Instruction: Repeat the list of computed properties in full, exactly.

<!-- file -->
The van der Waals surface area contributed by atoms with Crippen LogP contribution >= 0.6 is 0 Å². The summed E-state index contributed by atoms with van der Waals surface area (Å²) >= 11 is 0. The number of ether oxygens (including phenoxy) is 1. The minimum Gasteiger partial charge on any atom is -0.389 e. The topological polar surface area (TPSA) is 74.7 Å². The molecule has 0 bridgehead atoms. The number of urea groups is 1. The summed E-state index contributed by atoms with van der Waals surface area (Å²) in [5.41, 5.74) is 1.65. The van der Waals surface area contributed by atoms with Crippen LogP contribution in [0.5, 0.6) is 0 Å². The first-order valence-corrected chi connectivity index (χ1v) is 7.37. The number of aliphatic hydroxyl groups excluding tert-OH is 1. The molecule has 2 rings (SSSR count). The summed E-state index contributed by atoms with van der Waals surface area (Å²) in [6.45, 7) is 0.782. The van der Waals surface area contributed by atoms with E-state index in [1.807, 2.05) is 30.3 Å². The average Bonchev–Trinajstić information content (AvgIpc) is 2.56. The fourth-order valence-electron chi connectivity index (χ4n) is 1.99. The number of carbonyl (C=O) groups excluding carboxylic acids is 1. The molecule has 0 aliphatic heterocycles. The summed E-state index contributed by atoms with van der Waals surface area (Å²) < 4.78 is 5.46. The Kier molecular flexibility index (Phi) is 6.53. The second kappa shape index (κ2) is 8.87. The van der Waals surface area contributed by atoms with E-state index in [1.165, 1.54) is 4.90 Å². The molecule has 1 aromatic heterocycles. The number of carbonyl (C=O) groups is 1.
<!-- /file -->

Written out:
The van der Waals surface area contributed by atoms with Crippen LogP contribution >= 0.6 is 0 Å². The summed E-state index contributed by atoms with van der Waals surface area (Å²) >= 11 is 0. The number of ether oxygens (including phenoxy) is 1. The minimum Gasteiger partial charge on any atom is -0.389 e. The topological polar surface area (TPSA) is 74.7 Å². The molecule has 0 bridgehead atoms. The number of urea groups is 1. The summed E-state index contributed by atoms with van der Waals surface area (Å²) in [5.41, 5.74) is 1.65. The van der Waals surface area contributed by atoms with Crippen LogP contribution in [0.5, 0.6) is 0 Å². The first-order valence-corrected chi connectivity index (χ1v) is 7.37. The number of aliphatic hydroxyl groups excluding tert-OH is 1. The molecule has 2 rings (SSSR count). The summed E-state index contributed by atoms with van der Waals surface area (Å²) in [6.45, 7) is 0.782. The van der Waals surface area contributed by atoms with E-state index in [1.807, 2.05) is 30.3 Å². The average Bonchev–Trinajstić information content (AvgIpc) is 2.56. The fourth-order valence-electron chi connectivity index (χ4n) is 1.99. The number of carbonyl (C=O) groups excluding carboxylic acids is 1. The molecule has 0 aliphatic heterocycles. The summed E-state index contributed by atoms with van der Waals surface area (Å²) < 4.78 is 5.46. The Kier molecular flexibility index (Phi) is 6.53. The second kappa shape index (κ2) is 8.87. The van der Waals surface area contributed by atoms with E-state index in [1.165, 1.54) is 4.90 Å². The molecule has 1 aromatic heterocycles. The number of carbonyl (C=O) groups is 1.